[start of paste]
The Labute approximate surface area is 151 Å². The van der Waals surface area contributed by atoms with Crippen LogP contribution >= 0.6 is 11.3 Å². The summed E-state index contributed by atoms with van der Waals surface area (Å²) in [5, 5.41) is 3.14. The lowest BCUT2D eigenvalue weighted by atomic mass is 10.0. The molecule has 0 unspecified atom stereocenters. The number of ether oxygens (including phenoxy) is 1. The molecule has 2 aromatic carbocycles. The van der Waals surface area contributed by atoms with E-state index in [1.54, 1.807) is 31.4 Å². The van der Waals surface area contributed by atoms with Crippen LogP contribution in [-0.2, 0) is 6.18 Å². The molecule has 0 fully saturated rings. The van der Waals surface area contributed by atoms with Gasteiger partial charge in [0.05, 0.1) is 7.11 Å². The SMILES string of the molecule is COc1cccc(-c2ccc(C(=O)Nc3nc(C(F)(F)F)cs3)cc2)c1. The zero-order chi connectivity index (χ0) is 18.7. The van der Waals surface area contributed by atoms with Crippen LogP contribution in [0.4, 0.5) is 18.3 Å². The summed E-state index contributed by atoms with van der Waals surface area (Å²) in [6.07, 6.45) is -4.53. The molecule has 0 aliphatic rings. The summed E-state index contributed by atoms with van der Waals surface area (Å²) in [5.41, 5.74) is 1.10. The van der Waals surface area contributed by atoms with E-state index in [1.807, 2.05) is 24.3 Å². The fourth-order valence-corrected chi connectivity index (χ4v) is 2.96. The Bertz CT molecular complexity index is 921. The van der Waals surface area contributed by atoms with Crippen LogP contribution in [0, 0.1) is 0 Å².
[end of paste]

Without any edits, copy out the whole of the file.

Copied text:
The Labute approximate surface area is 151 Å². The van der Waals surface area contributed by atoms with Crippen LogP contribution >= 0.6 is 11.3 Å². The summed E-state index contributed by atoms with van der Waals surface area (Å²) in [5, 5.41) is 3.14. The lowest BCUT2D eigenvalue weighted by atomic mass is 10.0. The molecule has 0 unspecified atom stereocenters. The number of ether oxygens (including phenoxy) is 1. The molecule has 2 aromatic carbocycles. The van der Waals surface area contributed by atoms with E-state index in [1.54, 1.807) is 31.4 Å². The van der Waals surface area contributed by atoms with Crippen LogP contribution in [-0.2, 0) is 6.18 Å². The molecule has 0 fully saturated rings. The van der Waals surface area contributed by atoms with Gasteiger partial charge in [0.05, 0.1) is 7.11 Å². The SMILES string of the molecule is COc1cccc(-c2ccc(C(=O)Nc3nc(C(F)(F)F)cs3)cc2)c1. The zero-order chi connectivity index (χ0) is 18.7. The van der Waals surface area contributed by atoms with Crippen LogP contribution in [0.4, 0.5) is 18.3 Å². The summed E-state index contributed by atoms with van der Waals surface area (Å²) in [6.07, 6.45) is -4.53. The molecule has 0 aliphatic rings. The summed E-state index contributed by atoms with van der Waals surface area (Å²) in [5.41, 5.74) is 1.10. The van der Waals surface area contributed by atoms with E-state index in [1.807, 2.05) is 24.3 Å². The fourth-order valence-corrected chi connectivity index (χ4v) is 2.96. The Bertz CT molecular complexity index is 921. The van der Waals surface area contributed by atoms with Crippen LogP contribution in [0, 0.1) is 0 Å².